Bengals QB Joe Burrow Patrick Smith/Getty Images

Ripple Effects of Joe Burrow's Injury on AFC Contenders in 2023 NFL Playoff Picture

Kristopher Knox

The Cincinnati Bengals lost more than just a game against the Baltimore Ravens on Thursday night. They also lost star quarterback Joe Burrow for the season.

Burrow exited the game in the first half and was ruled out after halftime with a wrist injury. On Friday, the Bengals announced that Burrow would miss the rest of the season with a torn ligament, one that will likely require surgery.

The injury doesn't bring an end to Cincinnati's 2023 campaign, but it puts a major damper on the Bengals' playoff hopes—even if they continue to think positively.

"This season is far from over," head coach Zac Taylor said Friday.

The reality is that the Bengals would face an uphill battle even if Burrow could make a speedy recovery. Cincinnati is 5-5, in last place in the AFC North, is winless in the division and is 1-5 in conference play.

Tiebreakers are effectively off the table for Cincinnati, and the rest of the schedule is extremely daunting. The Bengals don't face an opponent that is currently below .500 the rest of the way, and they have pivotal conference matchups with the Pittsburgh Steelers (twice), Jacksonville Jaguars, Indianapolis Colts, Kansas City Chiefs and Cleveland Browns.

On top of Burrow's injury, Cincinnati's record and the remaining slate, the Bengals have other issues. Their defense hasn't been nearly as efficient as it was a year ago—it ranks 30th in yards allowed and 21st in points allowed—while Taylor and the offense have struggled to adapt to adversity.

Burrow's early-season calf injury played a role, but that isn't the only reason why Cincinnati ranks 24th in yardage and 20th in scoring a year after ranking eighth and seventh in those categories, respectively.

Despite the offseason addition of Orlando Brown Jr., Cincinnati's pass protection (27 sacks allowed) hasn't been great, yet the Bengals rank 31st in rushing attempts. That was never an advisable level of balance, and Taylor will have to shift his game plan substantially.

With Jake Browning under center, the shift is highly unlikely to yield improvement. All of this is to say that Cincinnati isn't likely to do a lot of winning down the stretch, which would benefit the rest of the AFC's contenders.

If the season ended today, the AFC playoff picture would be as follows:

* denotes a division leader.

The Colts, Las Vegas Raiders and Buffalo Bills are also in the mix with Cincinnati at 5-5. If the Bengals are significantly less competitive without Burrow—which is a fair assumption—Buffalo might be the on-the-cusp team that benefits the most.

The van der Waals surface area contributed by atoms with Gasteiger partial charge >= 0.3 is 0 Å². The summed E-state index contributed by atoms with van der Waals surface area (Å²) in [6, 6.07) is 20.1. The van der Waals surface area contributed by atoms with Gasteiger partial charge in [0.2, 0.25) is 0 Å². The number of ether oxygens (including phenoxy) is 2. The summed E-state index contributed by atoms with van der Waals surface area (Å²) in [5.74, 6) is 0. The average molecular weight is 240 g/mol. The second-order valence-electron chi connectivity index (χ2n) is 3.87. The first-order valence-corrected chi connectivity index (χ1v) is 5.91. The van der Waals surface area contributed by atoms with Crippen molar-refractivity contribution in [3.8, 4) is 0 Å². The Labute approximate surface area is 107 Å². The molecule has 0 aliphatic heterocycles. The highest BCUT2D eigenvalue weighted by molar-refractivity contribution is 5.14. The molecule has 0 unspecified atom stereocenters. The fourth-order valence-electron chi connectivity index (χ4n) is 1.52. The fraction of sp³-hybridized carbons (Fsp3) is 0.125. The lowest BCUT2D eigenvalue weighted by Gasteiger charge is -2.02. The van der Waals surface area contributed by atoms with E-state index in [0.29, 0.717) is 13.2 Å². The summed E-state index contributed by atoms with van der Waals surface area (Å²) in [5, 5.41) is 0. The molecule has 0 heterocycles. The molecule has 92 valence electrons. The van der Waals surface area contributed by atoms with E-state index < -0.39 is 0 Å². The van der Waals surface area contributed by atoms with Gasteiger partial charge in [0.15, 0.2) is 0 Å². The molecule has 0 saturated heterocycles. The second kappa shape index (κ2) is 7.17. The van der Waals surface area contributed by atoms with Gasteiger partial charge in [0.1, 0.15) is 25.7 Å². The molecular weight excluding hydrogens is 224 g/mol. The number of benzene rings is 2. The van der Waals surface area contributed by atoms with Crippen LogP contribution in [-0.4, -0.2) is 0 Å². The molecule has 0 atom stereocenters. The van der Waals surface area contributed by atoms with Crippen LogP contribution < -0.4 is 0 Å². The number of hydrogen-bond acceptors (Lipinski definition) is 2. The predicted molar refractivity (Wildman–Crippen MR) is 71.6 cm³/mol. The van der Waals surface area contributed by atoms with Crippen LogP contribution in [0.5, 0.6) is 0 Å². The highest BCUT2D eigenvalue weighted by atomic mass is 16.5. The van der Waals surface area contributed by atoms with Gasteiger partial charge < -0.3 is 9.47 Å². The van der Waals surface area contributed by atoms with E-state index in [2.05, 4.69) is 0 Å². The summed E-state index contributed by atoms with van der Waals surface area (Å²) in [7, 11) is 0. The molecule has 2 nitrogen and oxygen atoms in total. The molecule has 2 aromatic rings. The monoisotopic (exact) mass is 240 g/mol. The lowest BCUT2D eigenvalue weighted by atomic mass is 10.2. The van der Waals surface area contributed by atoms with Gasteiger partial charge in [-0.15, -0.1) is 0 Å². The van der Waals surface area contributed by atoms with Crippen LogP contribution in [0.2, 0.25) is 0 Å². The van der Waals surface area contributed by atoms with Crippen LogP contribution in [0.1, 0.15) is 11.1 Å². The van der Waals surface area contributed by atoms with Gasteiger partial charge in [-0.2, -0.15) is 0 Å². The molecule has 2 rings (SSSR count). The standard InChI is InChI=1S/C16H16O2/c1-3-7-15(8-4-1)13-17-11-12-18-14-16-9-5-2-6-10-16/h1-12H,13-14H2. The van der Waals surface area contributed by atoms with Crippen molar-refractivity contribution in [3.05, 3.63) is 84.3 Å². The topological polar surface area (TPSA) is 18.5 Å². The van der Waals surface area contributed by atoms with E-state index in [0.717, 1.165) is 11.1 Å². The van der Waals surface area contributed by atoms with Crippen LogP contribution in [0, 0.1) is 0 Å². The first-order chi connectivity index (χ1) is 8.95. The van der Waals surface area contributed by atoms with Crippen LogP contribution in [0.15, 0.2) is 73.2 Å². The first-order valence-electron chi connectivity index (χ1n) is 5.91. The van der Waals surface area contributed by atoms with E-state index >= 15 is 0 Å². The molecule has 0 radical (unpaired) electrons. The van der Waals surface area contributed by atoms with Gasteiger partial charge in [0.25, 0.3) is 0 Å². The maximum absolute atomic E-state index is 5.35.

Buffalo lost to the Bengals in Week 9, meaning Cincinnati would hold the tiebreaker if both teams finished with the same record. The Bills haven't been particularly consistent this season, but they now have a reasonable chance of finishing ahead of Cincinnati.

According to DraftKings, the Bills are now +175 (bet $100 to win $175) to make the playoffs, while the Bengals are +550.

Of the AFC teams currently in the playoff picture, the Pittsburgh Steelers probably benefit the most. Pittsburgh is a game-and-a-half behind Baltimore and won the first head-to-head meeting. Due to the Cleveland Browns losing Deshaun Watson to a season-ending shoulder injury, the Steelers are also set to face backup quarterbacks in each of the next two weeks.

The Ravens lost star tight end Mark Andrews to a cracked fibula and ankle ligament injury on Thursday, according to NFL Media's Ian Rapoport. And while Baltimore Ravens quarterback Lamar Jackson is healthy now, he's finished each of the past two seasons injured as well.

The Steelers (+380) are the next team favored to win the AFC North behind Baltimore (-300).

The Chiefs also stand out as a team that could catch a break with Burrow's injury. Kansas City is jockeying with Baltimore for the AFC's No. 1 seed, and it has struggled against Burrow and the Bengals in the past.

Patrick Mahomes has a 1-3 record against the Burrow-led Bengals. He'll host Cincinnati without Burrow in Week 17, and the Chiefs remain +185 favorites to win the AFC over the Ravens (+400).

The Jaguars, Colts and Browns also get to face Cincinnati without Burrow down the stretch, which ups their playoff chances as well. Cleveland also lost its starting quarterback, but it has the sort of playoff-caliber defense that the Bengals don't, one head-to-head win and a Week 18 rematch in which Cincinnati will likely be playing for draft positioning.

The Ravens have now beaten Cincinnati twice, which leaves the Dolphins and the Raiders are the only two top AFC playoff hopefuls who won't directly benefit from a diminished Bengals squad.

If you include the Minnesota Vikings—who are currently clinging to an NFC wild-card spot—every team left on Cincinnati's schedule is firmly in the playoff mix.

In other words, Burrow's injury is likely to end Cincinnati's playoff hopes, and it's going to have monumental ripple effects across the rest of the league—and not simply because one of the faces of the NFL is now out until 2024.

In the AFC, it could ultimately lead to a team like Pittsburgh winning its division, a team like Houston securing a playoff spot or a team like Buffalo sneaking in when its season recently felt all but over.

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